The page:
This important National Scenic Trail runs through northeast Tennessee for about 70 miles, then follows the Tennessee-North Carolina border for more than 200 miles. Included is a 70-mile stretch in Great Smoky Mountains National Park, with the highest elevation of the entire trail at Clingman’s Dome (6,643 feet).

The mountainous and often rugged route in this state is among the most scenic sections of the whole trail. A number of open grassy balds offer magnificent panoramic views, and the trail traverses some unusually remote wilderness in the Smokies. Portions of the trail are quite steep and strenuous.

Camping Regulations: Shelters and other designated campsites are located every few miles along the trail. Much of the trail in Tennessee is on National Forest lands, and here camping is allowed almost anywhere, as are campfires. When camping at other than shelters or established areas, sites should be at least 100 feet from the trail and away from water sources.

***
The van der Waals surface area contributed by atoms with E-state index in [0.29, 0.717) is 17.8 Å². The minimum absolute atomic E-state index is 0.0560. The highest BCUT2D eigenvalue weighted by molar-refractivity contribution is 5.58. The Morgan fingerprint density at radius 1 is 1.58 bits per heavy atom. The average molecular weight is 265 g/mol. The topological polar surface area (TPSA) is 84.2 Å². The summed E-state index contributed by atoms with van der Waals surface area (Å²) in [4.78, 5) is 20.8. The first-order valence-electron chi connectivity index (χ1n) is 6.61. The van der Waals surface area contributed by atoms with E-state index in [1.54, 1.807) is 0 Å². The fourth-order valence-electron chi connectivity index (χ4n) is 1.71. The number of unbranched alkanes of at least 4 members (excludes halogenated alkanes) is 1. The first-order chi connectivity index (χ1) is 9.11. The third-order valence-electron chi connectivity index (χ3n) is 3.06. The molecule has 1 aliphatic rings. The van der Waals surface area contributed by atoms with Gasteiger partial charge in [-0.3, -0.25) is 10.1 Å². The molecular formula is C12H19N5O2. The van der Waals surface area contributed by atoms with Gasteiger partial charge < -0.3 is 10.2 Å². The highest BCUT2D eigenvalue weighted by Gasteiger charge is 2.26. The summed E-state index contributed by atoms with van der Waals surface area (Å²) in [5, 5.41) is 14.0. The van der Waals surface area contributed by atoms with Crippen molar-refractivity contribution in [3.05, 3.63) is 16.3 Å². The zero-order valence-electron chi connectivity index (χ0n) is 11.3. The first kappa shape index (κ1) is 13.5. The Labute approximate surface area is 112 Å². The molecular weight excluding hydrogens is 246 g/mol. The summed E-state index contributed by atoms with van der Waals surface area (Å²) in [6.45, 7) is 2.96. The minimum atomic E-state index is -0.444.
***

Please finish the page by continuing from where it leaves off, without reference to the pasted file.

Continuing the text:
Special rules apply for Great Smoky Mountains National Park. A permit is required, and it should be requested in advance (see the National Park entry page 220). Demand is high, and some permit requests for the Appalachian Trail are denied.

Backpackers must stay at trail shelters in the park, and tents may be set up outside only when a shelter is full. Shelters may be used for one night only. Trailside camping elsewhere along the Appalachian Trail is not permitted in this park.

Those who are backpacking the Appalachian Trail from well outside the park (thru hikers) do not need to make reservations in advance. A permit may be obtained at the time of entering the park, and shelters do not have to be specified in advance.

For Further Information: Appalachian Trail Conference, P.O. Box 807, Harpers Ferry, WV 25425. A Guide to the Appalachian Trail in Tennessee and North Carolina is available from this organization.


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